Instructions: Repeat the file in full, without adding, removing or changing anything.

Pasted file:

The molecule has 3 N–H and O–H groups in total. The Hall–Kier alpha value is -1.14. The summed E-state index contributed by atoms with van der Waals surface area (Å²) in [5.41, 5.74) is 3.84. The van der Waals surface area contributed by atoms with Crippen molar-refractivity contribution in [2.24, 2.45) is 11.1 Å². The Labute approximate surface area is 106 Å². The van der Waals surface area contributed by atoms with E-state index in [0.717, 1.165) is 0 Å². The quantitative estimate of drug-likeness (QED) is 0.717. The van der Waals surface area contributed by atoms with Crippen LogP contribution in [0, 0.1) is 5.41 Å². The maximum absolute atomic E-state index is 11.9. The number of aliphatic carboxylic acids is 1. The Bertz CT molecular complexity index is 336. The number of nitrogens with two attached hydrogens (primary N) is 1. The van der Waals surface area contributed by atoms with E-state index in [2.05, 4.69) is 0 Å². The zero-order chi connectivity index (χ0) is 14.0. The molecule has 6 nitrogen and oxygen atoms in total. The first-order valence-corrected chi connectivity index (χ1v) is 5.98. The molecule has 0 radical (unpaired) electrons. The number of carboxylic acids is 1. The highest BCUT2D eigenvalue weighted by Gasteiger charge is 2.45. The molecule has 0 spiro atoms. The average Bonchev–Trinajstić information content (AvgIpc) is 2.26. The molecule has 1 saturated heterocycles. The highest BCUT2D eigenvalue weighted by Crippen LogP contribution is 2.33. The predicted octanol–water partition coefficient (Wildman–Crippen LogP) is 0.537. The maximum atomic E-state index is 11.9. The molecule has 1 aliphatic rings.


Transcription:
The molecule has 3 N–H and O–H groups in total. The Hall–Kier alpha value is -1.14. The summed E-state index contributed by atoms with van der Waals surface area (Å²) in [5.41, 5.74) is 3.84. The van der Waals surface area contributed by atoms with Crippen molar-refractivity contribution in [2.24, 2.45) is 11.1 Å². The Labute approximate surface area is 106 Å². The van der Waals surface area contributed by atoms with E-state index in [0.717, 1.165) is 0 Å². The quantitative estimate of drug-likeness (QED) is 0.717. The van der Waals surface area contributed by atoms with Crippen LogP contribution in [0, 0.1) is 5.41 Å². The maximum absolute atomic E-state index is 11.9. The number of aliphatic carboxylic acids is 1. The Bertz CT molecular complexity index is 336. The number of nitrogens with two attached hydrogens (primary N) is 1. The van der Waals surface area contributed by atoms with E-state index in [2.05, 4.69) is 0 Å². The zero-order chi connectivity index (χ0) is 14.0. The molecule has 6 nitrogen and oxygen atoms in total. The first-order valence-corrected chi connectivity index (χ1v) is 5.98. The molecule has 0 radical (unpaired) electrons. The number of carboxylic acids is 1. The highest BCUT2D eigenvalue weighted by Gasteiger charge is 2.45. The molecule has 0 spiro atoms. The average Bonchev–Trinajstić information content (AvgIpc) is 2.26. The molecule has 1 saturated heterocycles. The highest BCUT2D eigenvalue weighted by Crippen LogP contribution is 2.33. The predicted octanol–water partition coefficient (Wildman–Crippen LogP) is 0.537. The maximum atomic E-state index is 11.9. The molecule has 1 aliphatic rings.